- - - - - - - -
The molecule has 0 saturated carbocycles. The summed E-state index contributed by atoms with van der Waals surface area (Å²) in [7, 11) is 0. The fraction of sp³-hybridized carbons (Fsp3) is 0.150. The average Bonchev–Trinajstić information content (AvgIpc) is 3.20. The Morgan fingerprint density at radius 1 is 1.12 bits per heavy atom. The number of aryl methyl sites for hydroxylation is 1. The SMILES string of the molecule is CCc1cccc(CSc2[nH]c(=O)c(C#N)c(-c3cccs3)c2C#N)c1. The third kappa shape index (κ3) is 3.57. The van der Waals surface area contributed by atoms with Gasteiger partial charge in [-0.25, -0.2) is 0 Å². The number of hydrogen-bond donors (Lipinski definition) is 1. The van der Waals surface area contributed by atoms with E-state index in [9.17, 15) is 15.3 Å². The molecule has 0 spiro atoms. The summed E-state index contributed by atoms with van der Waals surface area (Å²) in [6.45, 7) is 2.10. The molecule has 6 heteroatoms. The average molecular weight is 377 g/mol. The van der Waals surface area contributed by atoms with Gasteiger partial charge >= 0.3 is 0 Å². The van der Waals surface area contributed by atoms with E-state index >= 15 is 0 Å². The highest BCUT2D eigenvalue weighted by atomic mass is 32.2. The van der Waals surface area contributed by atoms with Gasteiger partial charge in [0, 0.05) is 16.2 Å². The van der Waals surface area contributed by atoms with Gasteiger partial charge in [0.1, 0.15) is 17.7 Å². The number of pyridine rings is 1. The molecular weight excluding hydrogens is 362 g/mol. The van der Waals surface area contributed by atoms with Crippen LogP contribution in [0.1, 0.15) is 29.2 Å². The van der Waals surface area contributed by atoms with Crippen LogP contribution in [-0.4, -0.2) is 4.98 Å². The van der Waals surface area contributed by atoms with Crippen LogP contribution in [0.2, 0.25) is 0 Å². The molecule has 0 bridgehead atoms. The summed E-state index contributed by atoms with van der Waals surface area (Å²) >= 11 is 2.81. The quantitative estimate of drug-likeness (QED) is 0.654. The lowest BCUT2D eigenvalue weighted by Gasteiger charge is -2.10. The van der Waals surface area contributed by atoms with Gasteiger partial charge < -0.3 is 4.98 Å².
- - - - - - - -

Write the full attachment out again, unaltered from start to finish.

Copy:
The molecule has 0 saturated carbocycles. The summed E-state index contributed by atoms with van der Waals surface area (Å²) in [7, 11) is 0. The fraction of sp³-hybridized carbons (Fsp3) is 0.150. The average Bonchev–Trinajstić information content (AvgIpc) is 3.20. The Morgan fingerprint density at radius 1 is 1.12 bits per heavy atom. The number of aryl methyl sites for hydroxylation is 1. The SMILES string of the molecule is CCc1cccc(CSc2[nH]c(=O)c(C#N)c(-c3cccs3)c2C#N)c1. The third kappa shape index (κ3) is 3.57. The van der Waals surface area contributed by atoms with Gasteiger partial charge in [-0.25, -0.2) is 0 Å². The number of hydrogen-bond donors (Lipinski definition) is 1. The van der Waals surface area contributed by atoms with E-state index in [9.17, 15) is 15.3 Å². The molecule has 0 spiro atoms. The summed E-state index contributed by atoms with van der Waals surface area (Å²) in [6.45, 7) is 2.10. The molecule has 6 heteroatoms. The average molecular weight is 377 g/mol. The van der Waals surface area contributed by atoms with Gasteiger partial charge >= 0.3 is 0 Å². The van der Waals surface area contributed by atoms with E-state index >= 15 is 0 Å². The highest BCUT2D eigenvalue weighted by atomic mass is 32.2. The van der Waals surface area contributed by atoms with Gasteiger partial charge in [0, 0.05) is 16.2 Å². The van der Waals surface area contributed by atoms with Gasteiger partial charge in [0.1, 0.15) is 17.7 Å². The number of pyridine rings is 1. The molecular weight excluding hydrogens is 362 g/mol. The van der Waals surface area contributed by atoms with Crippen LogP contribution in [0.1, 0.15) is 29.2 Å². The van der Waals surface area contributed by atoms with Crippen LogP contribution in [-0.4, -0.2) is 4.98 Å². The van der Waals surface area contributed by atoms with Crippen LogP contribution in [0.2, 0.25) is 0 Å². The molecule has 0 bridgehead atoms. The summed E-state index contributed by atoms with van der Waals surface area (Å²) >= 11 is 2.81. The quantitative estimate of drug-likeness (QED) is 0.654. The lowest BCUT2D eigenvalue weighted by Gasteiger charge is -2.10. The van der Waals surface area contributed by atoms with Gasteiger partial charge < -0.3 is 4.98 Å².